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Three Berry Jam

July 6, 2011

My family and I just returned from a delightful escape from reality in the Santa Cruz Mountains.  Without the modern distractions of cars, phones, and computers, our days were peacefully filled with banana slug hunts, star gazing,  and swimming until we pruned.  It was a much needed pause in an otherwise busy life, a centering of sorts.  But alas, there are other responsibilities to which we must tend.  Some are grudgingly attended- bill paying, laundry folding, car repairing. Other responsibilities are the important rituals of life that help to make meaning and define some of the rhythms of our family life.  At the top of the list during this time of year is preserving the glorious bounty of summer.

Berry season is short, so we rely on the craft of jam making to preserve these flavors for the dark days.  On our way home, we stopped into Gizdich Ranch and picked up a flat each of raspberries and ollalie berries. I combined these two berries with some strawberries I froze last month to create a mixed berry jam.

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Strawberry Rhubarb Jam

June 16, 2011

Two weeks into my summer vacation, I had a serious itch to make some strawberry jam.  The problem was everywhere I looked the strawberries were either over-sized and under-flavored or ridiculously expensive.  On a tip from a friend, I headed out Highway 12 just outside Sebastopol to Lao’s Strawberry Stand.  It took three tries: first time he sold out, second time simply closed, but the third time is a charm.  It was well worth the trouble.  These strawberries bear very little resemblance to the strawberries sold year-round at the supermarket.  They are super small, bright red all the way through, and absolutely bursting with flavor.  They literally made me swoon.  It is such a pleasure to take the time to put up food when it is the best quality.  I was giddy with the thought that we would be able to enjoy these beautiful strawberries all winter.

The last few years, I have made strawberry rhubarb jam using low-sugar pectin and a standard process of heating the fruit and sugar to a boil, adding the pectin, and canning in sterile jars.  It has always turned out good, but not great.  Two problems I had were the strawberry and rhubarb both cooking down to a mushy pulp and the rhubarb turning a slightly greyish color.  After reading Eugenia Bone’s method of slow roasting the fruit in a low oven, I had to try it.

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Oatmeal Jam Bars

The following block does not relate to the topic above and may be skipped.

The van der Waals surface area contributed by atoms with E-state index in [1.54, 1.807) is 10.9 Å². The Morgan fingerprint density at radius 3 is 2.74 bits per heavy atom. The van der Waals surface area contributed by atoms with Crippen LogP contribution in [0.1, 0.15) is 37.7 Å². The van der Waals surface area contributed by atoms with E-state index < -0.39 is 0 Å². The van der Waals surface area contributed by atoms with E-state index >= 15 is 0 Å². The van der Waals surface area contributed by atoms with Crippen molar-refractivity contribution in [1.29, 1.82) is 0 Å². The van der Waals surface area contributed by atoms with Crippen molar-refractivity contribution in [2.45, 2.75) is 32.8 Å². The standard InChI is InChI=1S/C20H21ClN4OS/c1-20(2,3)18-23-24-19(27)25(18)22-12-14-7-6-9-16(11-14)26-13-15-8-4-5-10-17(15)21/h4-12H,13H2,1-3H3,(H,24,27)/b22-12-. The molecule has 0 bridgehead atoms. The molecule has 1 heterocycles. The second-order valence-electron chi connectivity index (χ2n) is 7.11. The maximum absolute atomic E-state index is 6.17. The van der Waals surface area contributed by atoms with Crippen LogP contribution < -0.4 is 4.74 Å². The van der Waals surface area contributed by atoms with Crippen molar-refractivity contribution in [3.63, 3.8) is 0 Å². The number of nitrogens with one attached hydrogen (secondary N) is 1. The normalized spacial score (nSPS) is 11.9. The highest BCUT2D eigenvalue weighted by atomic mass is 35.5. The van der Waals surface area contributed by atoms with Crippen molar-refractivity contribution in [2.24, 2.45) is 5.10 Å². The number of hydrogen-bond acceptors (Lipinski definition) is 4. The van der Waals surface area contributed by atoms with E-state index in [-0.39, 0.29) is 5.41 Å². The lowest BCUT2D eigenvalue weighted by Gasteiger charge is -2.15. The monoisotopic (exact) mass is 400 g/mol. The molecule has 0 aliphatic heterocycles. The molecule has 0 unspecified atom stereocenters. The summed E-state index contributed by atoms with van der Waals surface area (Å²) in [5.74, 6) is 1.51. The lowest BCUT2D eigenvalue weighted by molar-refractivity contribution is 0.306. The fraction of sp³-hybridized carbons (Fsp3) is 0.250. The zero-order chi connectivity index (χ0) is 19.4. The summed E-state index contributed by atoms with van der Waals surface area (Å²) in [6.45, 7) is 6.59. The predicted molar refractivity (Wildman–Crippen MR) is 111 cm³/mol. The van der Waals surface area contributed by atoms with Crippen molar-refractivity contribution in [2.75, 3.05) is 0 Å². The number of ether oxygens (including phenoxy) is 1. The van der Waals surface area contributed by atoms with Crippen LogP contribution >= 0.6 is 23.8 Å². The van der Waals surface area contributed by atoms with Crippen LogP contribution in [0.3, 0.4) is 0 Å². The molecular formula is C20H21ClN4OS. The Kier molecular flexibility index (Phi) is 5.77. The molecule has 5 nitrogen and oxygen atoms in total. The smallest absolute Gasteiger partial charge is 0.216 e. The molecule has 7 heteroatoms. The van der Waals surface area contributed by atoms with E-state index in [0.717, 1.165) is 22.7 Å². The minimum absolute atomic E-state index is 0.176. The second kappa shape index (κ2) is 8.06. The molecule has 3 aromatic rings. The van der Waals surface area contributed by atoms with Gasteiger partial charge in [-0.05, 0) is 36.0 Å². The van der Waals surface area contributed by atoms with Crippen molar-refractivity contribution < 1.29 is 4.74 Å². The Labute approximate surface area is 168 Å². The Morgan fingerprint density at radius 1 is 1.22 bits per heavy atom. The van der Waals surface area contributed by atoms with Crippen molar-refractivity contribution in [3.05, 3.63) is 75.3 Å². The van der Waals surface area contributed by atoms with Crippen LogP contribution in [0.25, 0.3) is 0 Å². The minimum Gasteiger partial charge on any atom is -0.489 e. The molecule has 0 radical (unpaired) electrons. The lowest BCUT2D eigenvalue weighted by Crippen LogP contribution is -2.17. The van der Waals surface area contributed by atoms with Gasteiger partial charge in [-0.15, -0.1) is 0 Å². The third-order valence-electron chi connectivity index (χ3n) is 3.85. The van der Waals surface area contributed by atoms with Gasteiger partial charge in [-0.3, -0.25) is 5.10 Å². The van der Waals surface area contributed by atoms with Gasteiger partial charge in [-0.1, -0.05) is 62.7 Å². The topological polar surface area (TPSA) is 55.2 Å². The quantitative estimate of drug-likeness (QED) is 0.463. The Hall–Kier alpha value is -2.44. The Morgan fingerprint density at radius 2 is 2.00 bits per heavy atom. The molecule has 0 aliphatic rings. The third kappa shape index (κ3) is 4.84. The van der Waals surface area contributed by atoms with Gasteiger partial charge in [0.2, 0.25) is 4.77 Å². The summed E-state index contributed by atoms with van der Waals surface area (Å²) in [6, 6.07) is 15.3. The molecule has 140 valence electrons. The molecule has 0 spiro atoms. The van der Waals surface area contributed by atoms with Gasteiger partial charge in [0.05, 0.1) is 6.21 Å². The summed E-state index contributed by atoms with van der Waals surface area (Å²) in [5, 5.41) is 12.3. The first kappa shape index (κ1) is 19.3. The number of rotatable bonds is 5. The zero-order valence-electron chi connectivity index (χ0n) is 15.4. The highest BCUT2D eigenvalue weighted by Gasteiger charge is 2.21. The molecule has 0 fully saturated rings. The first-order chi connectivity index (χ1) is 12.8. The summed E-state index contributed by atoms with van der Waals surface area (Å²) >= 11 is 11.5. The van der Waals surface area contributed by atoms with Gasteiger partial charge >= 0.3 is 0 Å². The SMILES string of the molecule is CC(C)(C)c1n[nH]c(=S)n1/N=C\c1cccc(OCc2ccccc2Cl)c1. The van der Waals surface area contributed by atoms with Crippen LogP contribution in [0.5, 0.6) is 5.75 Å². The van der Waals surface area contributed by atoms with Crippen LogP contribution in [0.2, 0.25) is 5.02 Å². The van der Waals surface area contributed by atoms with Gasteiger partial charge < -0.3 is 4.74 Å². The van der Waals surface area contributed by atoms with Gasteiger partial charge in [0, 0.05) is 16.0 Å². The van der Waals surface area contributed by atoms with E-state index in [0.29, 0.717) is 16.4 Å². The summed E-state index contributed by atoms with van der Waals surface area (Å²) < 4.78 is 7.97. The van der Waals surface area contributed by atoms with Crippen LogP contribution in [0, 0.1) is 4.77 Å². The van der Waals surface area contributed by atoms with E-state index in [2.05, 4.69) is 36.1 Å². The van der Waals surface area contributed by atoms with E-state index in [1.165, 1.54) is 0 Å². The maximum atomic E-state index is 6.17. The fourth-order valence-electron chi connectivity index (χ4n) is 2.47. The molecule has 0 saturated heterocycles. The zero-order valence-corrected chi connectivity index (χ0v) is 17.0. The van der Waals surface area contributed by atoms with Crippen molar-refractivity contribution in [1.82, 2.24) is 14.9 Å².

April 22, 2011

With Easter around the corner, the house is a buzz with preparations for the Easter bunny.  The chickens are busy laying eggs, the kids are dying them and collecting greens from the garden to leave for a bunny snack.  As the Easter bunny’s executive assistant, I have collected some items for the bunny to present the children.  We  (the grown-ups at least) are not big on candy in our house (especially when the kids would presumably start eating it upon rising and discovering their baskets.)

So this year, there are books, stickers, and as a compromise, a small cache of jelly beans.  I wanted there to be something special as well, something beautiful, exciting, sweet, but not so over the top that I would cringe as my kids ripped into them at 7 am.  Ah ha!  This year the Easter Bunny takes up baking!

Strolling through the supermarket aisles, I found a large cookie cutter in the shape of an egg.  Inspired, I sought out a recipe for an oat bar which I would top with jam to create a colorful egg-shaped cookie bar.  After an extensive search, I settled on a recipe for Raspberry Breakfast Bars from Deb at Smitten Kitchen.  Since my pantry is still full of jam, I adapted the recipe to skip the raspberry filling (though it looks quite good and I may revisit it in raspberry season) and use my homemade jam instead.  I also added coconut flakes to the crust, just because I am on a coconut kick right now.
The real trick here was to figure out a way to make sure the jam would show through.  The original recipe calls for the crumb topping to cover the entire bar, but I wanted colorful polka dots of jam.  To accomplish this, I  tried multiple methods and settled on dotting the top of the crust with jam.  Once cool, I cut them into egg shapes and bagged them individually for the Easter bunny to present.  Mmmm, the smell of these bars is out of control.